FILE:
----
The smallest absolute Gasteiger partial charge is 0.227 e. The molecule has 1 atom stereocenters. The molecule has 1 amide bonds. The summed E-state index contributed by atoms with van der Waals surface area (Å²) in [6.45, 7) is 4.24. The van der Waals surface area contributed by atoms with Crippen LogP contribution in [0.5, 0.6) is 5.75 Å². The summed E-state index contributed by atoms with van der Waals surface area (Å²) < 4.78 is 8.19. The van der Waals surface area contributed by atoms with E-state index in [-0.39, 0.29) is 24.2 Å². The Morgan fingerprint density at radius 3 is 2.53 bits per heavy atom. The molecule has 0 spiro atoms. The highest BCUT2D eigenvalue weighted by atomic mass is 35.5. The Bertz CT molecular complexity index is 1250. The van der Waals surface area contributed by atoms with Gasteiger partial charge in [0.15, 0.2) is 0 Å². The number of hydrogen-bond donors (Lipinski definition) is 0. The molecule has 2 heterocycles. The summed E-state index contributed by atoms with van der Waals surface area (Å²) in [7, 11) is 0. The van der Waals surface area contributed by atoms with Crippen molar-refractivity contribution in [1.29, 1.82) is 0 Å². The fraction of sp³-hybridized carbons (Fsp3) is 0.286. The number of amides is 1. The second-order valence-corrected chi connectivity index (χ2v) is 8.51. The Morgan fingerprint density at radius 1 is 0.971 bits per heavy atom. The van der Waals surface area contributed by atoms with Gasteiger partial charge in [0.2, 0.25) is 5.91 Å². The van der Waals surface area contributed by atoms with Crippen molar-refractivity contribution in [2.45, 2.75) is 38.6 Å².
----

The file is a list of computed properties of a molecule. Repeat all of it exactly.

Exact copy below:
The smallest absolute Gasteiger partial charge is 0.227 e. The molecule has 1 atom stereocenters. The molecule has 1 amide bonds. The summed E-state index contributed by atoms with van der Waals surface area (Å²) in [6.45, 7) is 4.24. The van der Waals surface area contributed by atoms with Crippen LogP contribution in [0.5, 0.6) is 5.75 Å². The summed E-state index contributed by atoms with van der Waals surface area (Å²) < 4.78 is 8.19. The van der Waals surface area contributed by atoms with E-state index in [-0.39, 0.29) is 24.2 Å². The Morgan fingerprint density at radius 3 is 2.53 bits per heavy atom. The molecule has 0 spiro atoms. The highest BCUT2D eigenvalue weighted by atomic mass is 35.5. The Bertz CT molecular complexity index is 1250. The van der Waals surface area contributed by atoms with Gasteiger partial charge in [0.15, 0.2) is 0 Å². The number of hydrogen-bond donors (Lipinski definition) is 0. The molecule has 2 heterocycles. The summed E-state index contributed by atoms with van der Waals surface area (Å²) in [7, 11) is 0. The van der Waals surface area contributed by atoms with Crippen molar-refractivity contribution in [1.29, 1.82) is 0 Å². The fraction of sp³-hybridized carbons (Fsp3) is 0.286. The number of amides is 1. The second-order valence-corrected chi connectivity index (χ2v) is 8.51. The Morgan fingerprint density at radius 1 is 0.971 bits per heavy atom. The van der Waals surface area contributed by atoms with Gasteiger partial charge in [0.2, 0.25) is 5.91 Å². The van der Waals surface area contributed by atoms with Crippen molar-refractivity contribution in [2.45, 2.75) is 38.6 Å².